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The Commercial Court (Calver J) has summarily dismissed claims for in excess of U$200 million brought against the former President of Ukraine and the former Governor of its Central Bank in respect of an alleged conspiracy and other intentional wrongdoing in connection with a “bail in” adopted by the Ukrainian authorities in relation to a nationalised Ukrainian bank.

The proceedings arose out of Ukraine’s nationalisation of Commercial Bank PrivatBank (“PrivatBank”), which was for many years the largest bank in Ukraine. PrivatBank was nationalised in circumstances where the Ukrainian authorities had discovered a massive capital shortage at the bank, estimated at US$4-5 billion. PrivatBank has subsequently brought proceedings in the English Court in fraud against its former owners and controllers.

As part of the nationalisation process, Ukraine’s Central Bank, the National Bank of Ukraine (the “NBU”), designated certain persons as “related parties” of PrivatBank such that their claims against PrivatBank would be “bailed in” as part of its recapitalisation. Those so designated included the First Claimant (“Mr Surkis”) and Second to Seventh Claimants, which were English LLPs alleged to be owned by his family (the “Surkis Family Companies”). 

By their Claims, the Claimants alleged that the Defendants – the President of Ukraine (“Mr Poroshenko”) and the Governor of the NBU (“Mrs Gontareva”) at the time of the nationalisation process, but each of whom has since left office – conspired to use their alleged influence to procure the designation of the Surkis Family Companies with a view to depriving them of funds held with PrivatBank, so as to pressurise Mr Surkis to transfer his holding in a Ukrainian media group to Mr Poroshenko.     

Calver J held that the claims were barred by state immunity, by the foreign act of state doctrine, and that, in the case of the Mrs Gontareva, the Claims also had no real prospect of success because there was no properly pleaded or arguable case of intentional wrongdoing against her.

As regards state immunity, the judgment provides important guidance on the application of the principle whereby state immunity applies to claims against current or former state agents in respect of their conduct as such and on waiver of immunity and submission to jurisdiction. In particular: 

  • So far as concerns the state agents principle, Calver J rejected the Claimants’ argument that their allegations were in respect of the private acts of the Defendants ([71]-[81]) emphasising that it was important to focus on the Claimants’ pleaded allegations, the essence of which was that the Defendants used their influence as state agents in relation to the designation, and it was nothing to the point whether such alleged influence was used for private or improper purposes.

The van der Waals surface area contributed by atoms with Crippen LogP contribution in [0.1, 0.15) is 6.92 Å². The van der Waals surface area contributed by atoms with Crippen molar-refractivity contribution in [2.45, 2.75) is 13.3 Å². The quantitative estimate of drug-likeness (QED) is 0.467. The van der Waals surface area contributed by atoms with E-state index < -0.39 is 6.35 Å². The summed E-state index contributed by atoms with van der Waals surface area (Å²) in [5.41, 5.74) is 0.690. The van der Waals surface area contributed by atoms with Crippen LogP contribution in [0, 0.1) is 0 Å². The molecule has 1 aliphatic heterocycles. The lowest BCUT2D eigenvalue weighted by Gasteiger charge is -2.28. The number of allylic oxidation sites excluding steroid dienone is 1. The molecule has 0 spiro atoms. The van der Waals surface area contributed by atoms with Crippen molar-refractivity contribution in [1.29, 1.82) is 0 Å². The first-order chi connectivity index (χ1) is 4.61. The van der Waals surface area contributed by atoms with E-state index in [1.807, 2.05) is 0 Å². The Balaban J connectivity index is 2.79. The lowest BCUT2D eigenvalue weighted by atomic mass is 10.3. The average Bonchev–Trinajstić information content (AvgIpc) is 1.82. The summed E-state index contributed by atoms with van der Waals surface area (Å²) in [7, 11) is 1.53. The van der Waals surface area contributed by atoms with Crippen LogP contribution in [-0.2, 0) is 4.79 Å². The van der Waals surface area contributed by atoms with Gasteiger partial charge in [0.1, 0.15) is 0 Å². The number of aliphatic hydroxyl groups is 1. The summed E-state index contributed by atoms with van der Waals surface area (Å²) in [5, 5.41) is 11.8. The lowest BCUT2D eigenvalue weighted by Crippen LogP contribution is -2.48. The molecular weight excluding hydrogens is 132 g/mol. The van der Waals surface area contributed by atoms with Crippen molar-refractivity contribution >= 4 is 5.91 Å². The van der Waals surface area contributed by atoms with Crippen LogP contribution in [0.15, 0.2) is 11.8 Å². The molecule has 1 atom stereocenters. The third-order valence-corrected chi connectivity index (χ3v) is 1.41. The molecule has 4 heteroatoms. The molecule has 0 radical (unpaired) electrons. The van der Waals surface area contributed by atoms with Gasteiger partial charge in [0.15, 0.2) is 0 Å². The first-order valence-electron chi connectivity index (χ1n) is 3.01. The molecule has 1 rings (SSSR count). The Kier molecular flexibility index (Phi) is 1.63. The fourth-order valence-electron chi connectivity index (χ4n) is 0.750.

• So far as concerns waiver and submission to jurisdiction, Calver J emphasised that the immunity in issue belonged to Ukraine and rejected the Claimants’ arguments that it had been waived. In summary, Calver J held that: (i) Mrs Gontareva’s participation in the proceedings was incapable in law of amounting to a waiver of Ukraine’s immunity ([86]-[107]); (ii) in any case, Mrs Gontareva’s participation in the proceedings was in fact not such as to amount to an election not to raise state immunity, because she was entitled to see how the case was pleaded against her before raising state immunity in her Defence, and to plead to the merits of the Claims without prejudice to her primary contention on state immunity ([108]-[110]); (iii) correspondence relied on by the Claimants from a Ukrainian official did not purport to waive Ukraine’s immunity, still less expressly or unequivocally as was required under English and international law, and the Claimants had in any event failed to discharge their burden of establishing that the correspondence was sent with Ukraine’s authority ([111]-[124]). 

As regards foreign act of state, the judgment provides importance guidance on this issue too, upholding the Defendants’ submission that insofar as the Claims were premised on allegations that the designation was unlawful as a matter of Ukrainian law, the English Court could not adjudicate on them ([125]-[166]).

As regards the allegations of intentional wrongdoing against Mrs Gontareva, Calver J summarised well-known guidance on the legal principles applicable to pleading and summarily dismissing such allegations ([168]-[171]) and held that there was no properly pleaded, coherent, or arguable case that Mrs Gontareva had engaged in such wrongdoing ([172]-[194]).

Andrew Scott (instructed by William Grace) appeared for Mrs Gontareva.

View the full judgment here

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